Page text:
UQ's Queensland Brian Institute (QBI) is this week hosting 180 brain imaging specialists from around the world who are here for the annual FSL & FreeSurfer course, being held in the southern hemisphere for the first time.
Organised by QBI's Dr Ross Cunnington, the course will cover both the theory and practice of brain image analysis using FSL and FreeSurfer, the software required to read MRI scans.
“The course is very well known among researchers around the world, so for it to be happening in Brisbane is very exciting,” Dr Cunnington said.
“The focus will be on the high-level methods needed to investigate brain function using MRI. It will bring together 180 researchers, mainly PhD students and early career scientists and will be taught by neuroscientists from Oxford University, Harvard University and UCLA.”
The FSL & Freesurfer course, which has been offered since 2001, is an initiative of the Centre for Functional MRI of the Brain (FMRIB), based at the University of Oxford.
Researchers from this centre were instrumental in developing the FSL software.
Dr Tim Behrens, from the Department of Experimental Psychology at the University of Oxford, will present a seminar at this year's event.
“A feature will certainly be Tim Behrens' seminar on human decision making,” Dr Cunnington said.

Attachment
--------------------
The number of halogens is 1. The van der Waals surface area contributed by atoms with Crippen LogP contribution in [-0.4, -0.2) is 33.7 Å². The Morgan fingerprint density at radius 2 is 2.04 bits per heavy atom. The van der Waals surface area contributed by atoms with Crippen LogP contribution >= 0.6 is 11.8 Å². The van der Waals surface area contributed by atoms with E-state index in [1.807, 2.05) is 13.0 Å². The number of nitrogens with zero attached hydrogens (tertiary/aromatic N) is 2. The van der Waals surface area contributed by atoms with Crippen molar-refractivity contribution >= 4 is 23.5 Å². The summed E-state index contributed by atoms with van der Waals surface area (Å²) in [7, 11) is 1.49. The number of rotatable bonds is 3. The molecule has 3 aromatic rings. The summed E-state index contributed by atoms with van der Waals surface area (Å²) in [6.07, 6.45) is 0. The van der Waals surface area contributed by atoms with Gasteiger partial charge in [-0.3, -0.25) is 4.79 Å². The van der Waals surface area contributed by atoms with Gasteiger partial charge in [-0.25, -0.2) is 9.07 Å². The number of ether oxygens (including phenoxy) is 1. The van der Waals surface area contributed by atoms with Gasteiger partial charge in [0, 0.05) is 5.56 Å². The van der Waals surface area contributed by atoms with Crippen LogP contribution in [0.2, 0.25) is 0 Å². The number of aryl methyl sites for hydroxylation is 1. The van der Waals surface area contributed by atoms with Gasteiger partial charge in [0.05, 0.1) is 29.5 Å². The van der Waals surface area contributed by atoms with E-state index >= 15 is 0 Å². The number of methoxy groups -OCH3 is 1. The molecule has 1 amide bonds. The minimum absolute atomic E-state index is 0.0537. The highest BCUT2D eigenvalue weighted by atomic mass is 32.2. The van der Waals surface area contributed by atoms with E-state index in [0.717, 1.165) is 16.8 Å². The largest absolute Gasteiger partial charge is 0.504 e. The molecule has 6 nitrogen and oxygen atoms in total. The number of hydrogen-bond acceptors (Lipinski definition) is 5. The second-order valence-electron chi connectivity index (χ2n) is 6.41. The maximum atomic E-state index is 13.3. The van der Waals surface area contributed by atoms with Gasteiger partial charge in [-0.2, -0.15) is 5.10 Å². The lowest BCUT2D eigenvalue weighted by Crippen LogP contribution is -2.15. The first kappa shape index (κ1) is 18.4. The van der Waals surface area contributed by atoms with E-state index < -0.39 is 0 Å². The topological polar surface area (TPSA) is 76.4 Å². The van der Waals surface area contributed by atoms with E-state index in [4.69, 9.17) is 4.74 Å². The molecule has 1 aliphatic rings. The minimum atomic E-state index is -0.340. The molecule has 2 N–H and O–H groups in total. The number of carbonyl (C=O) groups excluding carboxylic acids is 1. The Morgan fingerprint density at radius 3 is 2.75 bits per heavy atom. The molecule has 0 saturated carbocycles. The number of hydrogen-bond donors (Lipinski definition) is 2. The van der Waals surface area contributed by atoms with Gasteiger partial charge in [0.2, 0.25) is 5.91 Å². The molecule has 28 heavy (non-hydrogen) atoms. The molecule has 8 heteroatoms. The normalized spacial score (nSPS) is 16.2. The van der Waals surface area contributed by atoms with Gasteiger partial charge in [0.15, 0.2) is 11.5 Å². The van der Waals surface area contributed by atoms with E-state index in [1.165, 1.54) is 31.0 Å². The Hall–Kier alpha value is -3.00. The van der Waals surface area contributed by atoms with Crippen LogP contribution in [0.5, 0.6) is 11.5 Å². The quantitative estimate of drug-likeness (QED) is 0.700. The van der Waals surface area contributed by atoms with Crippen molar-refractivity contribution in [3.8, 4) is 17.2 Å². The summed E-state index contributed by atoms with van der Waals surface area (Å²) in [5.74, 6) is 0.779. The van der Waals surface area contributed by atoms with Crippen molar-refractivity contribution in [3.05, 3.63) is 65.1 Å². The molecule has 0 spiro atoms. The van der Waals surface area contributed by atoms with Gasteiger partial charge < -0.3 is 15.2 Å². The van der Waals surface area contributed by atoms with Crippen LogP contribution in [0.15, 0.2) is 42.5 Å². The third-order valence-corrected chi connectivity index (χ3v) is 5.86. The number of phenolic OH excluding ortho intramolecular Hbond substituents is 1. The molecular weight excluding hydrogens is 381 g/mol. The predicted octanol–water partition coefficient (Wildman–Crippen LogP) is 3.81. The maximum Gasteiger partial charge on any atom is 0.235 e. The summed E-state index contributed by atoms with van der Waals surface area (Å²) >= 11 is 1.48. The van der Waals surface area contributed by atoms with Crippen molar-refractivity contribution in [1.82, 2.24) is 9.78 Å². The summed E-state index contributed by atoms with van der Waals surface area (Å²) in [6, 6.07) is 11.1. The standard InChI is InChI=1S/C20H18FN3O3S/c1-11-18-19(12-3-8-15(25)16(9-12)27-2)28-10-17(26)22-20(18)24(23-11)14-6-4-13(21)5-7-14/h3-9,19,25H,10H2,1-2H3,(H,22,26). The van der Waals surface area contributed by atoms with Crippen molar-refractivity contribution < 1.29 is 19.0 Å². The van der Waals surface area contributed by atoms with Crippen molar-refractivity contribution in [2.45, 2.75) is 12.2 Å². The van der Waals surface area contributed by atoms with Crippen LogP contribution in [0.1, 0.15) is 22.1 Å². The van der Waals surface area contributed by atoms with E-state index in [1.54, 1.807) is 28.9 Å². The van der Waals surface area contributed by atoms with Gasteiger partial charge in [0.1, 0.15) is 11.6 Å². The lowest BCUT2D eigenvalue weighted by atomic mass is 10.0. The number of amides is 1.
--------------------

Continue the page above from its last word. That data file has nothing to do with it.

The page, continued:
“Tim has done some significant imaging research looking at the brain's response to rewards and how that influences the choices people make.”
The 2008 FSL & Freesurfer course is another major neuroscience event for QBI, and has been timed to closely follow the recent Human Brain Mapping Conference in Melbourne (15 – 19 June).
For more information, please contact:
QBI Communications Office
Tel: +61 7 3346 6434
Notes to the Editor
QUEENSLAND BRAIN INSTITUTE
The Queensland Brain Institute was formed in 2003 as part of the Queensland Government’s Smart State Initiative, building on a long history of neuroscience at The University of Queensland. QBI is dedicated to understanding the molecular basis of brain function and applying this knowledge to the development of new therapeutics to treat brain and mental health disorders.